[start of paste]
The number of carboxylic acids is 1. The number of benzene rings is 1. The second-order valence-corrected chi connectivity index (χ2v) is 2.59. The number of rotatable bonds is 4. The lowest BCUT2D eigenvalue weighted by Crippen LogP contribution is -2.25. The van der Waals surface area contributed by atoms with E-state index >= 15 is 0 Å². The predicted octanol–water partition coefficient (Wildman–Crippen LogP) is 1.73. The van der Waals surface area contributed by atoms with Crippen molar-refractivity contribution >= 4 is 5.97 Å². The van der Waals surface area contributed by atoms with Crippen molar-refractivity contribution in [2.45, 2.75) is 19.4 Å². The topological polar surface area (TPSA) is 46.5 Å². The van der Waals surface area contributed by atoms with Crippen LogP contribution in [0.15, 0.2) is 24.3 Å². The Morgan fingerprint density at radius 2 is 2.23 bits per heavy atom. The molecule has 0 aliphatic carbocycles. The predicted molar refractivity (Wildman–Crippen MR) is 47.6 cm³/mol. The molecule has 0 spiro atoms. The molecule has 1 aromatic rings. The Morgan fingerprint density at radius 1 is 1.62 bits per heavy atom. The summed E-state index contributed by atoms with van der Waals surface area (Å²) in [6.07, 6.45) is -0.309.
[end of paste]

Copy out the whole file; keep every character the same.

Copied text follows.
The number of carboxylic acids is 1. The number of benzene rings is 1. The second-order valence-corrected chi connectivity index (χ2v) is 2.59. The number of rotatable bonds is 4. The lowest BCUT2D eigenvalue weighted by Crippen LogP contribution is -2.25. The van der Waals surface area contributed by atoms with E-state index >= 15 is 0 Å². The predicted octanol–water partition coefficient (Wildman–Crippen LogP) is 1.73. The van der Waals surface area contributed by atoms with Crippen molar-refractivity contribution >= 4 is 5.97 Å². The van der Waals surface area contributed by atoms with Crippen molar-refractivity contribution in [2.45, 2.75) is 19.4 Å². The topological polar surface area (TPSA) is 46.5 Å². The van der Waals surface area contributed by atoms with Crippen LogP contribution in [0.15, 0.2) is 24.3 Å². The Morgan fingerprint density at radius 2 is 2.23 bits per heavy atom. The molecule has 0 aliphatic carbocycles. The predicted molar refractivity (Wildman–Crippen MR) is 47.6 cm³/mol. The molecule has 0 spiro atoms. The molecule has 1 aromatic rings. The Morgan fingerprint density at radius 1 is 1.62 bits per heavy atom. The summed E-state index contributed by atoms with van der Waals surface area (Å²) in [6.07, 6.45) is -0.309.